How great is it that Mark Madsen will be a coach at Stanford?

Mark Madsen displaying the timeless art of disarming you. (AP)

The unexpected news came late Tuesday. Scott Reiss of broke it: Mark Madsen, the daffy, dance-hindered former Stanford player and nine-year NBA vet, would be returning to his school.

To be part of the coaching staff.

It was pretty much one of the best gifts from the college hoops gods we could've received this offseason.

But why? Why does the news of Madsen, a two-time Pac-10 First-Team player and two-time All-American, moving into coaching bring joy? Because he emanates it. Madsen, who made a name for himself with unbelievably awkward dance moves that completely shifted the paradigm of what it meant to be a young white man attempting to gyrate to music, is a genuine article. He was a good basketball player, sure, but he was endearingly human and undeniably earnest all the same. You don't do the things he did on that stage with the Lakers a decade ago without being comfortable in who you are. In that way, Madsen has known his skin better than most of us know ours.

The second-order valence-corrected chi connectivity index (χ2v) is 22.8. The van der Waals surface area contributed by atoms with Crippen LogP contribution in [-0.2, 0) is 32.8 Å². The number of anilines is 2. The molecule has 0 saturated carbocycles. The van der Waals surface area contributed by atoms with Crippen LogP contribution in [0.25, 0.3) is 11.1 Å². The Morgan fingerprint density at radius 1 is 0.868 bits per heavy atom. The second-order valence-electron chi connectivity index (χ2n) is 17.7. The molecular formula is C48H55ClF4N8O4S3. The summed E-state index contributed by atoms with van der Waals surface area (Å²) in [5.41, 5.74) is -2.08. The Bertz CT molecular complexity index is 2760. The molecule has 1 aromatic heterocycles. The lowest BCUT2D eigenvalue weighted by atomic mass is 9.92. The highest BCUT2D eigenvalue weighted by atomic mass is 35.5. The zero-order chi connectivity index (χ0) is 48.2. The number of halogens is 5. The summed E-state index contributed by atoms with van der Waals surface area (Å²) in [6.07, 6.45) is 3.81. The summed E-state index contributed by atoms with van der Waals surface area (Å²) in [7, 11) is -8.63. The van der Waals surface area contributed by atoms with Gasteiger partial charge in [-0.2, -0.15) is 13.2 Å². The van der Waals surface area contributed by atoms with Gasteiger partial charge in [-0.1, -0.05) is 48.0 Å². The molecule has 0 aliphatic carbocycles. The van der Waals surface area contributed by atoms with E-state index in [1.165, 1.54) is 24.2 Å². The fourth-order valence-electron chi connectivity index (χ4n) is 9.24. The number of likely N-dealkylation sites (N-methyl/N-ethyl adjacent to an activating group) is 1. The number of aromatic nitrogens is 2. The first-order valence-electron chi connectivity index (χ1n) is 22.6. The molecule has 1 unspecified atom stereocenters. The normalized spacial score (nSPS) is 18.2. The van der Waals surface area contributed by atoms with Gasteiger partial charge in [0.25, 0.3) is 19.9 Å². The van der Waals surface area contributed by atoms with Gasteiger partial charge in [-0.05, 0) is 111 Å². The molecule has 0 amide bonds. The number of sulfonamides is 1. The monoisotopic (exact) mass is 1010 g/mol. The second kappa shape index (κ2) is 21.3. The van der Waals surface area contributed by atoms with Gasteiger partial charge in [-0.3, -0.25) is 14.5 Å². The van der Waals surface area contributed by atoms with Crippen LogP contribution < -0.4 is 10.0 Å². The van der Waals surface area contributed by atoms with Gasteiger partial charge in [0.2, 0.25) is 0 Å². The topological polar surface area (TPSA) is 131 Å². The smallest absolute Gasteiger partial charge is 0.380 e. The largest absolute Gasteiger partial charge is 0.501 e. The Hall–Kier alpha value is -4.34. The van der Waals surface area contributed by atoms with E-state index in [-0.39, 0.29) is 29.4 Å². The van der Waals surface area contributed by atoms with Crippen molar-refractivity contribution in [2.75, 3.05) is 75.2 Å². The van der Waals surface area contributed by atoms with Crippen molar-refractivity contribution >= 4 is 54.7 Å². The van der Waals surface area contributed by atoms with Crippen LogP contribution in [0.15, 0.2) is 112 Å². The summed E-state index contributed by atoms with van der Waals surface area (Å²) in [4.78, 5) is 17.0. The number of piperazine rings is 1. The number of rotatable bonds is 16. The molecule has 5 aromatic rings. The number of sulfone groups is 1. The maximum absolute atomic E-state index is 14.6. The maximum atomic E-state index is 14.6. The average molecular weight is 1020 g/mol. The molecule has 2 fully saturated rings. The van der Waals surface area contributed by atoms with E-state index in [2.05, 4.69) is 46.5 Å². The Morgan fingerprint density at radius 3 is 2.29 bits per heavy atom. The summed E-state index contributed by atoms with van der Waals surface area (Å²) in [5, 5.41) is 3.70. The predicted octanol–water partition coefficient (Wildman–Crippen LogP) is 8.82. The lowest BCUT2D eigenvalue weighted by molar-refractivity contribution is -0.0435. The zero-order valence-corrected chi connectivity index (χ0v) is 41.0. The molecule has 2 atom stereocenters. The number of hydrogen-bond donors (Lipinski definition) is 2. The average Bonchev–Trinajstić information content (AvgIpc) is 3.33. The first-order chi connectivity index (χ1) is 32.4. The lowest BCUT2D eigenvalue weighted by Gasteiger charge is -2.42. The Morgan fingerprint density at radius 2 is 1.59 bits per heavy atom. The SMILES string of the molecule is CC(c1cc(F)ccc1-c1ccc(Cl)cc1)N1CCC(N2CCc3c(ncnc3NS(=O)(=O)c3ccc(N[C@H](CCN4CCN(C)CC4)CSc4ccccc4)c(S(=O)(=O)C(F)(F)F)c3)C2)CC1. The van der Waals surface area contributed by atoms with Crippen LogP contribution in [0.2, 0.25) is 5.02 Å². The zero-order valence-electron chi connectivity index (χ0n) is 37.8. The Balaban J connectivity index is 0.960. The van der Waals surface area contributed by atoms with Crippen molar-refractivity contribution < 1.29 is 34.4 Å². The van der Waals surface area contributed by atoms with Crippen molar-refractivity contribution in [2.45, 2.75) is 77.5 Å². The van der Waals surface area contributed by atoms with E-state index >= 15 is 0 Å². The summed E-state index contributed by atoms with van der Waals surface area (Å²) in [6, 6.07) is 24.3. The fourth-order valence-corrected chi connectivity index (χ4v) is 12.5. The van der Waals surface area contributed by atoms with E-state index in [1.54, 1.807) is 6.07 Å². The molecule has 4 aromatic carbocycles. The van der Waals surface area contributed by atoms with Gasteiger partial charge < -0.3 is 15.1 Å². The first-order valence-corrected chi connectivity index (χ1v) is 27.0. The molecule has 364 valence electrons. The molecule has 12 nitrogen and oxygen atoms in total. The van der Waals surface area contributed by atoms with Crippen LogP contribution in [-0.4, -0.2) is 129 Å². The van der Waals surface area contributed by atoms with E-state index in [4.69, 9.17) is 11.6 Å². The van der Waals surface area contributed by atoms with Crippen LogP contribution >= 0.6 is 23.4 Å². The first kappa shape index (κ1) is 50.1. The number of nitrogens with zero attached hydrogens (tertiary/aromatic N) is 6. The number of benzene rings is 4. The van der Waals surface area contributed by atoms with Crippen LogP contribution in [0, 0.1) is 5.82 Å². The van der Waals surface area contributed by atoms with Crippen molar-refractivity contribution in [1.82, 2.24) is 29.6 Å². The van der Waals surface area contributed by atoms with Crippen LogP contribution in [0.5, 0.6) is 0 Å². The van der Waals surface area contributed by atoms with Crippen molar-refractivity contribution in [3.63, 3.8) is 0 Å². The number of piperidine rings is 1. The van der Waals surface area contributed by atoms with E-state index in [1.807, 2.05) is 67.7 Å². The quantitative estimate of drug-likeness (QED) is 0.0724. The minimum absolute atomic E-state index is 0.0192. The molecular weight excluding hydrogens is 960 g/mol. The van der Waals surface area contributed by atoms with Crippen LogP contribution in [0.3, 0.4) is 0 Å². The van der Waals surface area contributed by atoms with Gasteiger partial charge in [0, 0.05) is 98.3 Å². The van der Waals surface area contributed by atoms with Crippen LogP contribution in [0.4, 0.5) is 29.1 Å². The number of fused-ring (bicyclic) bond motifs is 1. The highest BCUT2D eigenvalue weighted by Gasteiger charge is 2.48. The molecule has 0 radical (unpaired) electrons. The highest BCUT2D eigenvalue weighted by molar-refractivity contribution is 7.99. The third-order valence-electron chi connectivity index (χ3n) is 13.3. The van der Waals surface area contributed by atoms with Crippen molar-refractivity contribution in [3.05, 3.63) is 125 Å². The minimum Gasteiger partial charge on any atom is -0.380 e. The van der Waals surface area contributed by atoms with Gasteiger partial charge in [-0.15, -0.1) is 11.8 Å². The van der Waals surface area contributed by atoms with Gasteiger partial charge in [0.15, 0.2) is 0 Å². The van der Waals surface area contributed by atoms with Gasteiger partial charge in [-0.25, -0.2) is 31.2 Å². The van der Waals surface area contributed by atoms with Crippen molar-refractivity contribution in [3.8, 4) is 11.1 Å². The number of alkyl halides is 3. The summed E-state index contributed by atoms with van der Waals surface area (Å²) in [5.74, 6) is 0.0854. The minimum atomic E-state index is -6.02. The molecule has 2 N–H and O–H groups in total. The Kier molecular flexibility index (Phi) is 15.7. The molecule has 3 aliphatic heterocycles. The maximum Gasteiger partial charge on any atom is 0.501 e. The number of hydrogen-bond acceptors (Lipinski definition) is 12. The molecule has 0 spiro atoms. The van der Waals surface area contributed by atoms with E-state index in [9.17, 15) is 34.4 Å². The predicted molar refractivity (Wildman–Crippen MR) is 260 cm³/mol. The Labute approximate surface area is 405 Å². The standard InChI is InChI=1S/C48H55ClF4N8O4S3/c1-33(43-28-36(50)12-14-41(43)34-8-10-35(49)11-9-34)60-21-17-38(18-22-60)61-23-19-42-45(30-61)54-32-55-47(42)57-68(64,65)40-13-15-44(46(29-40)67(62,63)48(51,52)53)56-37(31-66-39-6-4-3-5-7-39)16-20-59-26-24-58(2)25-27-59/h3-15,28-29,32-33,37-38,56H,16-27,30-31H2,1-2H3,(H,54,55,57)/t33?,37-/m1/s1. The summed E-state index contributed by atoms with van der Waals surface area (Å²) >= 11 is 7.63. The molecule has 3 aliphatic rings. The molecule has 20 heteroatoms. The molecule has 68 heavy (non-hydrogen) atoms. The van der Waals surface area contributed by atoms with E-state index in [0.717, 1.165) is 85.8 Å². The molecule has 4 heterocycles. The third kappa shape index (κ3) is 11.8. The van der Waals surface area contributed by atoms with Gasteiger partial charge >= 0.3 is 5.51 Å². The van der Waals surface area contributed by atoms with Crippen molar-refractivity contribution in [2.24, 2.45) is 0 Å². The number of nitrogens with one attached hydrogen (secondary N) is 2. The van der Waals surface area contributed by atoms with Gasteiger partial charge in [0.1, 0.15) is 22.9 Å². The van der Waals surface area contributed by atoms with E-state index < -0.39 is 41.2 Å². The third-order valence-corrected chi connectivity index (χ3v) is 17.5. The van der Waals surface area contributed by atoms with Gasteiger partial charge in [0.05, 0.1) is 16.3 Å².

He remains that way to this day. Madsen's got this draw to him, this dichotomy between being an able and really talented basketball player, yet also being someone who unwittingly channels the quirky physical traits of Elaine Benes' dance moves.

Best of all, now we get a little more charm and personality into the coaching realm. And passion, too. Never doubt Mad Dog's passion. Looks like we're at a time when we need it, right? Mark, start tweeting a bit more, and we'll see you on the college basketball dance floor.

The human eye naturally floats to Madsen, at left, but there are so many things happening in this picture. (AP)
CBS Sports Writer

Matt Norlander is a national award-winning writer who has been with CBS Sports since 2010. He's in his seventh season covering college basketball for CBS, and also covers the NBA Draft, the Olympics and... Full Bio

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